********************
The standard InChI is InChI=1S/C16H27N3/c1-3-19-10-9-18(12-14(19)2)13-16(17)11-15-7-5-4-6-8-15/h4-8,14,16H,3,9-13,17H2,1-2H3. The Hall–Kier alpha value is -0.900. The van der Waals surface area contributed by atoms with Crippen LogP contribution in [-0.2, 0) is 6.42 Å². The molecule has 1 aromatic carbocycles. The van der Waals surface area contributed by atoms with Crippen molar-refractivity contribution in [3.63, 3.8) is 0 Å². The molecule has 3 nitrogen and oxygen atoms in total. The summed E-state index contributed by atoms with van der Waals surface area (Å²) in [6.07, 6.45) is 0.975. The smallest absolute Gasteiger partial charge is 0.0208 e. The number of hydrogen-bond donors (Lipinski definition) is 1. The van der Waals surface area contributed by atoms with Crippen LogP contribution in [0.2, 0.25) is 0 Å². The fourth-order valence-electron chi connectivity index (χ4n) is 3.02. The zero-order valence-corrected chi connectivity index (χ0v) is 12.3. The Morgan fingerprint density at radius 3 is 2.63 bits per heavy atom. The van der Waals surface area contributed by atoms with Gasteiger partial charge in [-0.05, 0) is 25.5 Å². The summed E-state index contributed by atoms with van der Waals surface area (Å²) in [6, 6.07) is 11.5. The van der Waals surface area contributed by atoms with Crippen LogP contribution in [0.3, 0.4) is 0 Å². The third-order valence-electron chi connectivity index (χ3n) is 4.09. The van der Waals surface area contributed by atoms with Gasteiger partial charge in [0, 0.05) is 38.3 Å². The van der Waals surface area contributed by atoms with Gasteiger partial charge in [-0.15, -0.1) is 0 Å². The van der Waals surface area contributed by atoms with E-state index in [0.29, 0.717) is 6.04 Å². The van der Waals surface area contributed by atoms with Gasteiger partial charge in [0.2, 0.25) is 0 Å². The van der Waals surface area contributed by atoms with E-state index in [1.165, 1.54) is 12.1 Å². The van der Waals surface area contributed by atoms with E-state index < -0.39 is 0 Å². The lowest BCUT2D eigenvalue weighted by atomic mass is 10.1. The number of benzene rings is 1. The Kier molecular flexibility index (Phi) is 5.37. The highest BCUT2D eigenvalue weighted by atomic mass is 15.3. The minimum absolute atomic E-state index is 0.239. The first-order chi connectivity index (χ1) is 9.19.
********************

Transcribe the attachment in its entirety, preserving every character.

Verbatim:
The standard InChI is InChI=1S/C16H27N3/c1-3-19-10-9-18(12-14(19)2)13-16(17)11-15-7-5-4-6-8-15/h4-8,14,16H,3,9-13,17H2,1-2H3. The Hall–Kier alpha value is -0.900. The van der Waals surface area contributed by atoms with Crippen LogP contribution in [-0.2, 0) is 6.42 Å². The molecule has 1 aromatic carbocycles. The van der Waals surface area contributed by atoms with Crippen molar-refractivity contribution in [3.63, 3.8) is 0 Å². The molecule has 3 nitrogen and oxygen atoms in total. The summed E-state index contributed by atoms with van der Waals surface area (Å²) in [6.07, 6.45) is 0.975. The smallest absolute Gasteiger partial charge is 0.0208 e. The number of hydrogen-bond donors (Lipinski definition) is 1. The van der Waals surface area contributed by atoms with Crippen LogP contribution in [0.2, 0.25) is 0 Å². The fourth-order valence-electron chi connectivity index (χ4n) is 3.02. The zero-order valence-corrected chi connectivity index (χ0v) is 12.3. The Morgan fingerprint density at radius 3 is 2.63 bits per heavy atom. The van der Waals surface area contributed by atoms with Gasteiger partial charge in [-0.05, 0) is 25.5 Å². The summed E-state index contributed by atoms with van der Waals surface area (Å²) in [6, 6.07) is 11.5. The van der Waals surface area contributed by atoms with Crippen LogP contribution in [0.3, 0.4) is 0 Å². The third-order valence-electron chi connectivity index (χ3n) is 4.09. The van der Waals surface area contributed by atoms with Gasteiger partial charge in [0, 0.05) is 38.3 Å². The van der Waals surface area contributed by atoms with Gasteiger partial charge in [-0.15, -0.1) is 0 Å². The van der Waals surface area contributed by atoms with E-state index in [0.29, 0.717) is 6.04 Å². The van der Waals surface area contributed by atoms with Gasteiger partial charge in [0.2, 0.25) is 0 Å². The van der Waals surface area contributed by atoms with E-state index in [1.165, 1.54) is 12.1 Å². The van der Waals surface area contributed by atoms with E-state index < -0.39 is 0 Å². The lowest BCUT2D eigenvalue weighted by atomic mass is 10.1. The number of benzene rings is 1. The Kier molecular flexibility index (Phi) is 5.37. The highest BCUT2D eigenvalue weighted by atomic mass is 15.3. The minimum absolute atomic E-state index is 0.239. The first-order chi connectivity index (χ1) is 9.19.